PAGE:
...we answer God's call - to discover and make known - the love of the Heart of Jesus...

We live in a part of Leeds which abounds with people of many different cultures. There is a large, growing, settled community of Pakistani Muslims who live in a geographical area bounded by some key thoroughfares.

Most of the previous occupants have moved out of the area, but there are still a few left from the “old days”, many of whom live happily side by side with those more recently arrived. One of our friends is an old lady who has lived in the same house all her life. She loves having Pakistani neighbours, and they all love her too, and are very attentive to her needs as she gets increasingly less mobile.

The bombings of July 2007 were keenly felt here as some of the bombers lived in the area, but there was a great sense of solidarity amongst the varied ethnic and faith groups which was of enormous moral support to all. Afterwards, this tulip tree was planted symbolically in the local park, as a sign of the hope and peace that so many people  here  are trying to build.



The area is dominated by a very large, Anglican church, the oldest in LS11. Next door to it there was also a very large Methodist church. There is a long tradition in both of these churches of seeking to build bridges with the Muslim community. To help this, the Methodists, who were becoming a very small congregation, allowed “Hamara”, a community centre for the Pakistani community to be built on part of the property. Not being a Mosque there are many activities in which the women can take part, and it is a very successful enterprise in this part of Leeds. Similarly the Anglican church allowed “Building Blocks” Nursery and crèche to be built on part of their property, and this enables the Pakistani, and other, women (especially the younger ones) to follow courses and seek employment. The Methodists, and many African faith groups, use it for Sunday worship too.


In addition there is a Kashmiri mosque nearby which frequently invites us to talks, and celebrations, especially joint celebrations of Eid and Christmas. A little further afield, the Sikh temple (housed in a former Rington’s tea factory!) continually offers food and hospitality to whoever comes through their doors.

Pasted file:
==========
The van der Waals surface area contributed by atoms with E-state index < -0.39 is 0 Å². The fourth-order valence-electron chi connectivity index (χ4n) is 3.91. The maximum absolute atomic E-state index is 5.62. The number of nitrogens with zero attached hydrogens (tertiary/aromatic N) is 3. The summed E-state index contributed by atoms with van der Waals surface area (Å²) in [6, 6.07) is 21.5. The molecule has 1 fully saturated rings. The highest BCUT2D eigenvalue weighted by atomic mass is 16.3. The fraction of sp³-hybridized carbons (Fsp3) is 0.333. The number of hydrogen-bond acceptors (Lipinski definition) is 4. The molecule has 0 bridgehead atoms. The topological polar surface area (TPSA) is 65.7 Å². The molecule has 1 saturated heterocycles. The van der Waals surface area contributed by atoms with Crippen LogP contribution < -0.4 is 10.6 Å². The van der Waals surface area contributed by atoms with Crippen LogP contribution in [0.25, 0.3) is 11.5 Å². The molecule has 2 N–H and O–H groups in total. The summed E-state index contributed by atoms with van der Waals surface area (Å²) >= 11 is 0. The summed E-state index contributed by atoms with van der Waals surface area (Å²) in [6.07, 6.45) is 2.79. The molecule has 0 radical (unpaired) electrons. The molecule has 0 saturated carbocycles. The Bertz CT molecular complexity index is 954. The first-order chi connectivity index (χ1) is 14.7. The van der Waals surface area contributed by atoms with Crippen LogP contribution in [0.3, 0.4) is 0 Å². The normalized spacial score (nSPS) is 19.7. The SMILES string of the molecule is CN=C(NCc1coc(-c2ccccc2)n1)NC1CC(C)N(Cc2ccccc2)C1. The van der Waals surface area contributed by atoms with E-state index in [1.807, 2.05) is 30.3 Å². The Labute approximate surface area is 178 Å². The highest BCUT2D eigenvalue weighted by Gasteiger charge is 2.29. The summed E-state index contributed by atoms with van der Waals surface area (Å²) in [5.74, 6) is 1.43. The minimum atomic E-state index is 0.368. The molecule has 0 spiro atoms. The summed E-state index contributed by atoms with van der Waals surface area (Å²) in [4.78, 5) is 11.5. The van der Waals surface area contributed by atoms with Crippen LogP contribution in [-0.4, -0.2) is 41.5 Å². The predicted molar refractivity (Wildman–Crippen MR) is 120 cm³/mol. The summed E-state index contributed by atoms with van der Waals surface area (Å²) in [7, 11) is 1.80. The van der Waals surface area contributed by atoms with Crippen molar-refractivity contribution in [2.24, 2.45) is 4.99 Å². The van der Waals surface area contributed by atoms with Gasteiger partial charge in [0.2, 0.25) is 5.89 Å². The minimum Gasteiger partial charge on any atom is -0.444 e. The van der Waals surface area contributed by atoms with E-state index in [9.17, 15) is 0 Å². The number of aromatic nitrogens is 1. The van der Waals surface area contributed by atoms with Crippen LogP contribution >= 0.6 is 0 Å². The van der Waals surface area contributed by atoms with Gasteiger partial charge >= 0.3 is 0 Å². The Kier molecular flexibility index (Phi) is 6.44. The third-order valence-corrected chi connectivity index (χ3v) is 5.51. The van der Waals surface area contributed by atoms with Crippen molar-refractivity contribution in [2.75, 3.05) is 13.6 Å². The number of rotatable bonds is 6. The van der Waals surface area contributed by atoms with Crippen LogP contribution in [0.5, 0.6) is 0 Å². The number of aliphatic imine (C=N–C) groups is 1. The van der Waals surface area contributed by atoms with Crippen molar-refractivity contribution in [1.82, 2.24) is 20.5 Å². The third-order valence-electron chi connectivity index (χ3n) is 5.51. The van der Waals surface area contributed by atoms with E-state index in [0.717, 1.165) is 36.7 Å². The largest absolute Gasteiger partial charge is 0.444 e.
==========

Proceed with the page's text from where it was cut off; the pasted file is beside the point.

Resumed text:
The Anglican church, Kashmiri Mosque, and Sikh temple frequently collaborate in offering a Faith trail, entitled “Treasures revealed” - a pilgrimage to each of the places of worship to introduce people to  the different faiths.

The two of us in this community, being in the “elderly-ing” stage of life, do not participate in the organisation of any of these activities, but we try to support them with our presence, and to be friendly and neighbourly. We do both have individual ministries which are also opportunities for Intercultural dialogue, as we work to support Asylum Seekers/Refugees who have come to live in Leeds.

It is a privilege to live in such a diverse neighbourhood, and to come to know that the common humanity we share is positive and up-building, enabling us to work at building small bridges of respect, understanding and appreciation.

A few years ago there was a meeting convoked by Leeds Diocese to consider the Bishops' statement “Finding God in Friend and Stranger.”  There was some very inspiring and interesting input by a variety of speakers of different faith communities, showing what is happening in across Yorkshire, and much talk about doing more.  We are looking forward to seeing how this will take shape.